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Saankhya Labs debuts SDR TV demodulator IC

Posted: 16 Nov 2009     Print Version  Bookmark and Share

Keywords:SDR  demodulator IC  TV receiver  DTV 

India start-up Saankhya Labs Pvt. Ltd has launched the Pruthvi, a software-defined radio (SDR) architecture-based universal TV demodulator IC targeted at world TV and PC-TV receiver markets.

Built on an ASSP platform, Pruthvi is made up of programmable DSPs and is claimed to be the first demodulation IC to enable global TV chassis, the company claimed. The product prototype that supports all standards on a FPGA platform is ready and has been demonstrated to six major TV companies in Japan.

According to the company, the addressable market for universal TV demodulation is in excess of 50 crore units in 2014, of which the DTV market is 8.20 crore, the hybrid STB is 8.30 crore, PCTV is 2 crore, and mobile TV will move to 30 crore in 2013 from 2 crore this year.

"DTV broadcast standards vary across regions and with transmission medium. Terrestrial DTV in U.S. and Korea uses ATSC (8-VSB), Europe and India use DVB-T (COFDM), Japan and Brazil use ISDB-T (COFDM) and China uses DTMB (TDS-OFDM) standard. Europe recently released the next generation terrestrial standard DVB-T2. These are just the terrestrial variants," said Vishwa Kayargadde, CEO, Saankhya Labs.

Cable TV uses J.83 A/B/C (QAM) standards, satellite uses DVB-S, DVB-S2 (QPSK) and mobile TV has its own variants: DVB-H, DMB, ATSC-M/H, CMMB and MediaFlo. In future, TVs will need to support WLAN (802.11a/b/g/n) for interfacing to home video servers/IPTV gateways and Bluetooth for photo-display.

Although most countries have announced switch-off dates for terrestrial analogue TV transmission (NTSC/PAL/SECAM), it will not disappear overnight because there are many sources of analogue TV such as cable-TV, camcorders, DVD players and VCRs which will continue to exist. The future TV designs need to support analogue standards in addition to digital TV standards for some time to come. "You can well imagine the welter of standards TV manufacturers have to cope with," he said.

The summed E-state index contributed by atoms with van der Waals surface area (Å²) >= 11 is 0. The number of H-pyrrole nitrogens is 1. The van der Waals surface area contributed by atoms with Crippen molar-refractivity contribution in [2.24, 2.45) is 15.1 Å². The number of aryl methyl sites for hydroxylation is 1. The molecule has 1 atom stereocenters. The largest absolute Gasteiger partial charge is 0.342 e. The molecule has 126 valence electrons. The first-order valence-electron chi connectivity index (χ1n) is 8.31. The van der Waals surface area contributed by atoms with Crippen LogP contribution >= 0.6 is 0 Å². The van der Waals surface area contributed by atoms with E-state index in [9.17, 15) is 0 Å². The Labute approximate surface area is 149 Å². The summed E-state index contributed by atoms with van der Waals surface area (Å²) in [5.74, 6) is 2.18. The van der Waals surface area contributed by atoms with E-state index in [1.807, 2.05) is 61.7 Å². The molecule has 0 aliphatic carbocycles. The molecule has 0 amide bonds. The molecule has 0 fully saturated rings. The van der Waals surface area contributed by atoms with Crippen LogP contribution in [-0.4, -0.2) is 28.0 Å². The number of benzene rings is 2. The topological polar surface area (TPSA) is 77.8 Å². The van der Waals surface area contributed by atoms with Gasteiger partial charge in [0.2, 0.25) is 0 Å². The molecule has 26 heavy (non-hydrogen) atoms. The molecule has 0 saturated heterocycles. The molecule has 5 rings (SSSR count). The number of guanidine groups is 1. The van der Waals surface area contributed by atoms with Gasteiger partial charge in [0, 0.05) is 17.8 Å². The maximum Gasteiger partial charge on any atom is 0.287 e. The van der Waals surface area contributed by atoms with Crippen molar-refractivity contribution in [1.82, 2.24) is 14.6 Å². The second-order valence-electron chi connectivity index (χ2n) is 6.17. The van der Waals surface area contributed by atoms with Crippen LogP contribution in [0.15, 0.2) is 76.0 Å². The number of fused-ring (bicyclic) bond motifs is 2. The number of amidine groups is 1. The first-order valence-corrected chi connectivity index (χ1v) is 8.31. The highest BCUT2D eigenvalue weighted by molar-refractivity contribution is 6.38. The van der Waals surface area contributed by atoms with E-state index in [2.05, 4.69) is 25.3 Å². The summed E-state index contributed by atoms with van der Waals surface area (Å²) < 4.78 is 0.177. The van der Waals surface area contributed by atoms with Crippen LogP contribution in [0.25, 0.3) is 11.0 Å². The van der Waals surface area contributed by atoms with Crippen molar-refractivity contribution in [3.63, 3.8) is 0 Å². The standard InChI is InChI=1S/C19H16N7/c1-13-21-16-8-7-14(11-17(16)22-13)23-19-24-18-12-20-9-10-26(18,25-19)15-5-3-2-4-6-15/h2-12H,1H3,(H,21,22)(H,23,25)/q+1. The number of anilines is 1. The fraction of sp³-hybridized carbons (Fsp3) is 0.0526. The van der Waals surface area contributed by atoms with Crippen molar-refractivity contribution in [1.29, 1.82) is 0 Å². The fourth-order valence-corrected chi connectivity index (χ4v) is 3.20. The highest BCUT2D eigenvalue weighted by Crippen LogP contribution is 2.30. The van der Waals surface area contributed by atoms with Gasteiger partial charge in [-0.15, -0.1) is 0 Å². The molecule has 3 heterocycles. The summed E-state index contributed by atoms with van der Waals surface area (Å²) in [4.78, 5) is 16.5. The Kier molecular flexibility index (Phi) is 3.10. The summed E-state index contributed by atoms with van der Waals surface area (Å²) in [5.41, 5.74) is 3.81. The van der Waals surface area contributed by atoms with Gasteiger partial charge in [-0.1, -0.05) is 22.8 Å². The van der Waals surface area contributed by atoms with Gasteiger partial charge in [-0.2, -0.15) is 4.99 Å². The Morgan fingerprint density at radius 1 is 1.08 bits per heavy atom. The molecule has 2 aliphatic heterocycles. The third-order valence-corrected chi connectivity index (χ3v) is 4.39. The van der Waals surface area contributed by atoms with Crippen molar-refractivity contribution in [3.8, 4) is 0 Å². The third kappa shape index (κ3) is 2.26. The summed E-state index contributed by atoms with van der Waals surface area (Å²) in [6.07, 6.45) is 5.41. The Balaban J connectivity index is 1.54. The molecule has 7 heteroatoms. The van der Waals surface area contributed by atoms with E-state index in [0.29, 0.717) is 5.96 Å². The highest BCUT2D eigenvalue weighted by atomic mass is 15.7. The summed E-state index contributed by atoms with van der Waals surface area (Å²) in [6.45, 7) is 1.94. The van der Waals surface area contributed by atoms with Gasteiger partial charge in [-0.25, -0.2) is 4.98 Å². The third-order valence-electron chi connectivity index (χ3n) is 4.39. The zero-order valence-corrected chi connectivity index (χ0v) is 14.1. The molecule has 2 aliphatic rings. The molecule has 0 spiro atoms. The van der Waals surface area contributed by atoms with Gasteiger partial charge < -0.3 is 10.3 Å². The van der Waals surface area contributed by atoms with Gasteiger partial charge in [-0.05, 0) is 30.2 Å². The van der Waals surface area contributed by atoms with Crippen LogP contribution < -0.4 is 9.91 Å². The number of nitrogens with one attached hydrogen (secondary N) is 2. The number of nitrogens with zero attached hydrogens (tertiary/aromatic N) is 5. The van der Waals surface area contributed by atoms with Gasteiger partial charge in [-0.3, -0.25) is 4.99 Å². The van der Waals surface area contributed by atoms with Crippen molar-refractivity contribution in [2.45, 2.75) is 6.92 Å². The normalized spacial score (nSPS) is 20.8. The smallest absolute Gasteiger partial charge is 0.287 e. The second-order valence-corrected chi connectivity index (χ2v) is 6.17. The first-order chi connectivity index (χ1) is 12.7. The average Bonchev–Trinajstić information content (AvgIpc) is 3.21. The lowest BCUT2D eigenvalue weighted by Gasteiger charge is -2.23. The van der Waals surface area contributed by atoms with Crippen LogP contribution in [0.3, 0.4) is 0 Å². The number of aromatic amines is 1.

Pruthvi reduces the BoM cost of TV chassis by supporting multiple standards on a single chip and manufacturers can achieve significant savings by reducing the number of designs to be manufactured. By using it, PC-TV dongle manufacturers can support seamless operation across different regions for nomadic users, Kayargadde said.

Most DTV/PC-TV manufacturers today cater to the world market through region- specific products, leading to additional design, manufacturing and inventory costs due to separate product lines for each region. DTV sets in each region have to support terrestrial, cable and sometime satellite reception, requiring two or three demodulator chips on the DTV chassis, leading to higher BoM costs.

"RF tuners and the media processors (MPEG decoder and A/V processor)—the other two major components of a TV—are moving towards universality. So the time for multi-mode demodulation has arrived and Saankhya aims to capitalise on this market opportunity," he said.

Cutting down costs
While it is important to support multiple standards in a single chip, the key challenge is to provide a cost-effective solution. The conventional methods of demodulating each standard through a hardwired implementation are not scalable.

Saankhya used the SDR approach to the cost-competitive consumer electronics market like DTV, saying that as semiconductor technology moves deeper into sub-micron geometries (65-, 45- and 32nm) the SDR architecture starts becoming cost-effective. The flexibility that SDR approach allows is extremely well-suited for the TV market due to the variety of standards and this approach allows field-upgradability of demodulation software, Kayargadde said.

"Pruthvi has been designed to deliver the optimum required compute power per square mm of chip area. Instead of providing generic compute power (as in a generic DSP instruction set) which tends to get under-utilised (wasted), Saankhya has recognised that each stage of processing in a demodulation signal chain needs different type of compute power leading to different class of instructions.

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